ADEN, Yemen, Oct. 23 (Xinhua) -- The United Nations managed on Wednesday to complete the first phase of setting up joint frontline observation posts between the Yemeni government and the Houthi rebels in the Red Sea port city of Hodeidah.
Under direct supervision of the United Nations, the warring parties agreed to jointly establish five observation posts on the military frontlines in different areas of war-torn Hodeidah Province.
Abhijit Guha, head of the UN's cease-fire monitoring team in Hodeidah, along with representatives from the two-warring sides, closely supervised the establishment of the observation posts.
Both warring sides confirmed that the first phase of establishing cease-fire observation posts was completed in Hodeidah despite obstacles.
"After establishing the fourth cease-fire observation posts, today the fifth observation post was set up and it's the last step," said Wadah Dubaish, spokesman for the join pro-government forces in Hodeidah.
"All the observation posts were activated and started working by closely monitoring the cessation of military activities in Hodeidah," he told Xinhua.
"Around 16 military officers representing the government forces and the Houthis equally started their work at the observation posts in Hodeidah," the spokesman added.
Meanwhile, the Houthis-affiliated Masirah television network confirmed that the first phase of setting up cease-fire observation posts was completed in Hodeidah.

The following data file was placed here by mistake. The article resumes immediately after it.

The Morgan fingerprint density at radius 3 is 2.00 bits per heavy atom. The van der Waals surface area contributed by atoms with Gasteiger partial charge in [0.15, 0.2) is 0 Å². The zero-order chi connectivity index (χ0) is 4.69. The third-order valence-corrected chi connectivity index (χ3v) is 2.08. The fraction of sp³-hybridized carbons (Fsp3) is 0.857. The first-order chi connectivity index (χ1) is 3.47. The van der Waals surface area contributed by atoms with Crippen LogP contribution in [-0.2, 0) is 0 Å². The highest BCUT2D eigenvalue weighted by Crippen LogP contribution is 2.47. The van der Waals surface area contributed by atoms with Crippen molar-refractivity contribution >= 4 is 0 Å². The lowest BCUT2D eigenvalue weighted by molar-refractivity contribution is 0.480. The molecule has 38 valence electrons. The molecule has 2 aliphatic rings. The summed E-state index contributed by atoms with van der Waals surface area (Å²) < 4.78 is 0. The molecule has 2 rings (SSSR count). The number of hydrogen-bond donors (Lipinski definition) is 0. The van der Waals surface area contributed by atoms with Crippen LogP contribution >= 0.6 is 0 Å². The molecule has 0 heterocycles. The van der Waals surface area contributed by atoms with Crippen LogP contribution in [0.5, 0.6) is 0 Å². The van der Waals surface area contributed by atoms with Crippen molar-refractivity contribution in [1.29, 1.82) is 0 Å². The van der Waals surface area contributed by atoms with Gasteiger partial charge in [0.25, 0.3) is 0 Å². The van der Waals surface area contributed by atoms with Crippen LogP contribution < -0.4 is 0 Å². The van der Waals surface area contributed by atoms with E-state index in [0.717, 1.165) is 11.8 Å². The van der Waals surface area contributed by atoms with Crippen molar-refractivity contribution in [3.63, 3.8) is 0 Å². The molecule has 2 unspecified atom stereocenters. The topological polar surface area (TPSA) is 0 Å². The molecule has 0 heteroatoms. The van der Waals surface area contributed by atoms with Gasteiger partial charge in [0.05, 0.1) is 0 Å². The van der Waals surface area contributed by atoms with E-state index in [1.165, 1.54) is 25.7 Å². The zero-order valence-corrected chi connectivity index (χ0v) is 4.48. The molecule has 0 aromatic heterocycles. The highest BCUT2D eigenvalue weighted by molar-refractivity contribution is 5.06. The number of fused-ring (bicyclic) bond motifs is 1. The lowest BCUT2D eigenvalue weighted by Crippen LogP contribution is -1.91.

"We have done our part in establishing the joint cease-fire observation posts and now comes the role of the United Nations," the Houthi TV quoted a member of the rebels' team in Hodeidah.
According to Yemeni officials, the second phase of establishing cease-fire observation posts will be implemented on the frontlines of Hodeidah's countryside.
On Saturday, Guha, along with his assistants, began implementing the first phase of establishing cease-fire observation posts in Hodeidah.
Local residents told Xinhua that armed attacks between government forces and the Houthi rebels had declined following the deployment of observers.
Yemeni experts believe the deployment of joint cease-fire observers in Hodeidah came within the desire of both warring sides to stop military hostilities in the city.
Abdul-Salam Mohammed, head of the (Abaad) Center for Strategic Studies, explained that implementing the cease-fire agreement in Hodeidah has become "a common option" for both Houthis and the Yemeni government.
"For the Houthis, the cease-fire in Hodeidah will reduce their human costs as warplanes are easily targeting their fighters in coastal areas," he said.
"Also, Houthis exploit the Hodeidah cease-fire as an opportunity to shift their battles to border areas with Saudi Arabia," Abdul-Salam added.
Meanwhile, "the Saudi-led coalition believes the current military situation in Hodeidah is better than losing their previous achievements through setbacks that may occur during the resumption of fighting," he noted.
Martin Griffiths, the UN special envoy for Yemen, welcomed the establishment of the joint cease-fire observation posts by Yemeni parties along the frontlines of Hodeidah city.
"This is tangible progress toward the implementation of the Hodeidah agreement that will enhance de-escalation in flashpoint areas and contribute to saving lives," he said.
Hodeidah is the main Yemeni port city on the Red Sea and key lifeline entry of most Yemen's commercial imports and humanitarian aid.
The grinding war that has lasted more than four years has pushed over 20 million people to the verge of starvation.
The Iran-allied Houthi rebels control much of Hodeidah while the Saudi-backed government troops have advanced to the southeastern districts of the city.
The UN-sponsored cease-fire agreement reached in Stockholm in December 2018 was seen as the first phase toward achieving a comprehensive political solution to the civil war.